Sony isn't the first to market a bona fide 32-bit CD-ROM speedster. That honor goes to 3DO, whose Real Multiplayer came out last year. It hasn't taken off with consumers, partly because of its hefty price -- $700 (compared with $129 for a Super Nintendo). The company has since cut that to $399. But with PlayStation and Saturn in the wings, that might be too little too late. As the pioneer 32-bit entry, 3DO ""is running around with arrows in its back,'' says Steve Eskenazi of Alex. Brown & Sons. ""The next three to six months will be critical to its survival.''

For Sony, the challenge is to do more than cannibalize its rivals' market. ""People are looking for something new, something totally different,'' explains Teruhisa Tokunaka of Sony Computer Entertainment. PlayStation is being promoted in Japan by one of Sony's most lavish advertising campaigns ever. The goal, Tokunaka explains, is to ""expand the game market to older boys and women.'' That's one reason the Japanese giant is betting on the CD-ROM. Because CDs are so cheap to manufacture -- under $1 -- officials at Sony and Sega assert that next year's CD games will be less expensive than traditional cartridges. And that, as Sony sees it, is key to growing the games market. Lower costs should spur creativity as well. In the past, the sheer expense of cartridge games has made manufacturers wary of producing anything but the most sure-fire winners -- mainly such young-male fare as kick-boxing, sports and auto racing. But with cheaper CDs, there's less risk -- and therefore more willingness to experiment. Who knows? Maybe one day ""Wuthering Heights'' will come to us as a CD game.

At least, that's the hope. The reality is that everybody wants more sophisticated games -- but no one wants to pay higher prices. Even if the new players are priced half as much as 3DO's prototype, they may still be too costly, says Kunsoo Lee, an analyst with Dataquest Japan. He puts the ""optimum price'' for the new-generation game players at about $250.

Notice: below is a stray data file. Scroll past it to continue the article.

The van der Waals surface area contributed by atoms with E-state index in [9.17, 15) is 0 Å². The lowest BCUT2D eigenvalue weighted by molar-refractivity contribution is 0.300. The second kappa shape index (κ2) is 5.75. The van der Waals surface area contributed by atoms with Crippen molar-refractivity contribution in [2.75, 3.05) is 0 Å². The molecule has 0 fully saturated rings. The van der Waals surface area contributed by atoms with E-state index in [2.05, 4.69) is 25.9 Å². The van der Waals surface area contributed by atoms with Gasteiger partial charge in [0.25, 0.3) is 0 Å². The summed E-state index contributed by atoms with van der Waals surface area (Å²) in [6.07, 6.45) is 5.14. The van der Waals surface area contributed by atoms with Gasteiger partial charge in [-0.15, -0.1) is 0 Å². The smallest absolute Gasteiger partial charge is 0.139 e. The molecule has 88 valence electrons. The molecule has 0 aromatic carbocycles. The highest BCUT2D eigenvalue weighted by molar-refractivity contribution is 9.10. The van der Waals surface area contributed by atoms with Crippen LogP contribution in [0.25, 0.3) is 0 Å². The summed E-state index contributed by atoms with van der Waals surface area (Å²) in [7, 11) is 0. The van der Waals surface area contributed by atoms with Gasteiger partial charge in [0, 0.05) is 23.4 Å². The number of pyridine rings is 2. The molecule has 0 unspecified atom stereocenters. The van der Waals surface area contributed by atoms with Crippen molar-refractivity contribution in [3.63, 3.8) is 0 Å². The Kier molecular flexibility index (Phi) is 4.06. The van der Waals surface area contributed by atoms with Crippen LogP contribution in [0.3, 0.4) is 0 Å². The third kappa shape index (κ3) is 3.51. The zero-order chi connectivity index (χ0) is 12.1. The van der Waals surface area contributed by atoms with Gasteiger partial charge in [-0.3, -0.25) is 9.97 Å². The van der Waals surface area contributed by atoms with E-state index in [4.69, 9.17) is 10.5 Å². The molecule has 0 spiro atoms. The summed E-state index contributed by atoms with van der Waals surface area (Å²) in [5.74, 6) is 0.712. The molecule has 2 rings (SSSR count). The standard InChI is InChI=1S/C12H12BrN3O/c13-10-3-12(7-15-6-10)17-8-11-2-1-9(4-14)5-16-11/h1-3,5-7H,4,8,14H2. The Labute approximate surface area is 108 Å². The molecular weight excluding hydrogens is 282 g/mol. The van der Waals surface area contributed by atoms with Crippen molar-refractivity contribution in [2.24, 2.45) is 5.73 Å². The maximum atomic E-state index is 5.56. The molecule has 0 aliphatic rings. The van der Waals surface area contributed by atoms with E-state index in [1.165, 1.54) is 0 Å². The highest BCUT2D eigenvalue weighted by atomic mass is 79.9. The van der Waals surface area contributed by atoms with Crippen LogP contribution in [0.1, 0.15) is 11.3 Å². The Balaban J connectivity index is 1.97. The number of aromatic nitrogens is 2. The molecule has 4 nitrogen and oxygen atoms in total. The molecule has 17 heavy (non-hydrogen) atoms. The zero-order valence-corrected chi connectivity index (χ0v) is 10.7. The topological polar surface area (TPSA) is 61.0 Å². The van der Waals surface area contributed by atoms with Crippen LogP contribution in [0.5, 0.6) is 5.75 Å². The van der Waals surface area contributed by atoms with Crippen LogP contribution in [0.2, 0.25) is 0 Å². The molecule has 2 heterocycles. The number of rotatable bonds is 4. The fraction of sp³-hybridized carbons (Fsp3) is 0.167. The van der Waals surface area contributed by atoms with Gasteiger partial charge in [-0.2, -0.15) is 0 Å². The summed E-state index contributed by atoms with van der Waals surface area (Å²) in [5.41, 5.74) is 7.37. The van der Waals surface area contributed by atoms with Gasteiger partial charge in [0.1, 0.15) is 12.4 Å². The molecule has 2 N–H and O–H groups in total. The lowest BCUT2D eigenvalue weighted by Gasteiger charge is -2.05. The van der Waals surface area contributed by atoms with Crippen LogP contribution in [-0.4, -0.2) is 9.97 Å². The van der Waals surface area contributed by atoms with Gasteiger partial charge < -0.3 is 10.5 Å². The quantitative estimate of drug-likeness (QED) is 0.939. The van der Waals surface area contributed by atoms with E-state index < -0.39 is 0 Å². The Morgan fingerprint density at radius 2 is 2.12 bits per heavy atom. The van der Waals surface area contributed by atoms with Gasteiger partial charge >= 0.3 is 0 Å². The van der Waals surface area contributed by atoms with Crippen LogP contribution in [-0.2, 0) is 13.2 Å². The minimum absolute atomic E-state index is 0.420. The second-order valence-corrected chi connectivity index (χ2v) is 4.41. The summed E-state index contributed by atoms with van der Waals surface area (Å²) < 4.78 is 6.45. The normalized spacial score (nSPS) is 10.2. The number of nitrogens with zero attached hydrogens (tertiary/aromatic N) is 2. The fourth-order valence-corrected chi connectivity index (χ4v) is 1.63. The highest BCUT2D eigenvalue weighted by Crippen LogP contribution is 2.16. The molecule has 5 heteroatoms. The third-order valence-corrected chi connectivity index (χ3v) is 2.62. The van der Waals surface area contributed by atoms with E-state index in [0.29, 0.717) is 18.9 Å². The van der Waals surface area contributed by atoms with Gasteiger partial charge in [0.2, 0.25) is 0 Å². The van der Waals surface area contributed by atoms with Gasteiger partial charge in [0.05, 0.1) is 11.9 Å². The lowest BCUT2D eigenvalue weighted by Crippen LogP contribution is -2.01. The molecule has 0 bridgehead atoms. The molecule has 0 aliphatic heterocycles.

It's too early to predict winners and losers. But Lee offers a guess: ""Sony's machine is better than Sega's, but Sega will sell more players.'' Why? ""Because its games are better.'' Sony will lock up the number-two position in the game sweepstakes, Lee believes. Nintendo will place third. But beware. All this is purely speculative; videogame companies rise and fall on the popularity of their latest games.

In the future, game-playing may not take place on ""dedicated'' machines at all. Maybe the PC will knock such traditional ""platforms'' out of the market. Maybe Nintendo and Sega will fall to IBM or Compaq Computer. Then, too, there's the challenge from interactive TV, offering at the least the possibility that games will be down-loaded to our home ""entertainment center.'' Just point, click and rent any game you want, magically through the digital ether. Analyst Eskenazi likens the coming competition to ""natural wildfire that leaves some companies standing strong -- and others burned and scorched.'' The point is that technology waits for no one. The video wars are on.

What consumers spent in 1993 in billions of dollars

Home movie videos $13.2 Recorded music 10.0 Movies 5.2 Videogames 5.0 Computer software 2.0

Top videogames can produce first-week sales that rival what giant movie hits take in when they open.

Videogame Sales Movie Openings First week of sales Biggest sales to date in millions of dollars in millions of dollars Mortal Kombat II "The Lion King" Acclaim Buena Vista WORLDWIDE $50.00 Disney $40.87 Donkey Kong Country "Interview With the Vampire" Nintendo Warner Bros. U.S. Sales 34.98 36.39 "The Flintstones" Universal 29.69